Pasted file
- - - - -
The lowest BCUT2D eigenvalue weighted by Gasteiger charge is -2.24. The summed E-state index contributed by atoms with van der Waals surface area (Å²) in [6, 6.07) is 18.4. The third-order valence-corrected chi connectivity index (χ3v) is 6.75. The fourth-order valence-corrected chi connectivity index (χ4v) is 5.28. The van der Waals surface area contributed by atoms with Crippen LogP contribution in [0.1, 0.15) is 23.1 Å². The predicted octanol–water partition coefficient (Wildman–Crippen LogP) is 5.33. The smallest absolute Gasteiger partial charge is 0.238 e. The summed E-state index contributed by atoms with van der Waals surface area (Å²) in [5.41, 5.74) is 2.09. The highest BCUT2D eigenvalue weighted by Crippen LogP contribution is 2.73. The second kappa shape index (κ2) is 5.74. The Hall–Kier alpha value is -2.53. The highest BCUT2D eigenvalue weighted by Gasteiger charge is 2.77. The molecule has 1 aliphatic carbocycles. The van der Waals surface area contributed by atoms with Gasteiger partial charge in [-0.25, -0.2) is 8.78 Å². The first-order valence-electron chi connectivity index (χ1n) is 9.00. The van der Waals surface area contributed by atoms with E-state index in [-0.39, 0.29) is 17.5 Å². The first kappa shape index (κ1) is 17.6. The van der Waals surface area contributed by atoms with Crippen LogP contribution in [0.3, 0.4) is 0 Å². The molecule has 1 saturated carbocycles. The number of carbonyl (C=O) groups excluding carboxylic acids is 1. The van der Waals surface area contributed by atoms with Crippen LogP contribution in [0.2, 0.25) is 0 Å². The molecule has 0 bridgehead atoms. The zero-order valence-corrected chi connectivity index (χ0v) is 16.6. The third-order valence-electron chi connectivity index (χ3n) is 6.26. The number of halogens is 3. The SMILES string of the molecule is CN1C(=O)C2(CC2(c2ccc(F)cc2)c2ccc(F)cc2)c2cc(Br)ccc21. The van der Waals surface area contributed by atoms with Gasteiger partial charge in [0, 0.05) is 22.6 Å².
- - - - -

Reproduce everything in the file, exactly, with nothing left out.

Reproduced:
The lowest BCUT2D eigenvalue weighted by Gasteiger charge is -2.24. The summed E-state index contributed by atoms with van der Waals surface area (Å²) in [6, 6.07) is 18.4. The third-order valence-corrected chi connectivity index (χ3v) is 6.75. The fourth-order valence-corrected chi connectivity index (χ4v) is 5.28. The van der Waals surface area contributed by atoms with Crippen LogP contribution in [0.1, 0.15) is 23.1 Å². The predicted octanol–water partition coefficient (Wildman–Crippen LogP) is 5.33. The smallest absolute Gasteiger partial charge is 0.238 e. The summed E-state index contributed by atoms with van der Waals surface area (Å²) in [5.41, 5.74) is 2.09. The highest BCUT2D eigenvalue weighted by Crippen LogP contribution is 2.73. The second kappa shape index (κ2) is 5.74. The Hall–Kier alpha value is -2.53. The highest BCUT2D eigenvalue weighted by Gasteiger charge is 2.77. The molecule has 1 aliphatic carbocycles. The van der Waals surface area contributed by atoms with Gasteiger partial charge in [-0.25, -0.2) is 8.78 Å². The first-order valence-electron chi connectivity index (χ1n) is 9.00. The van der Waals surface area contributed by atoms with E-state index in [-0.39, 0.29) is 17.5 Å². The first kappa shape index (κ1) is 17.6. The van der Waals surface area contributed by atoms with Crippen LogP contribution in [0.3, 0.4) is 0 Å². The molecule has 1 saturated carbocycles. The number of carbonyl (C=O) groups excluding carboxylic acids is 1. The van der Waals surface area contributed by atoms with Crippen LogP contribution in [0.2, 0.25) is 0 Å². The molecule has 0 bridgehead atoms. The zero-order valence-corrected chi connectivity index (χ0v) is 16.6. The third-order valence-electron chi connectivity index (χ3n) is 6.26. The number of halogens is 3. The SMILES string of the molecule is CN1C(=O)C2(CC2(c2ccc(F)cc2)c2ccc(F)cc2)c2cc(Br)ccc21. The van der Waals surface area contributed by atoms with Gasteiger partial charge in [0, 0.05) is 22.6 Å².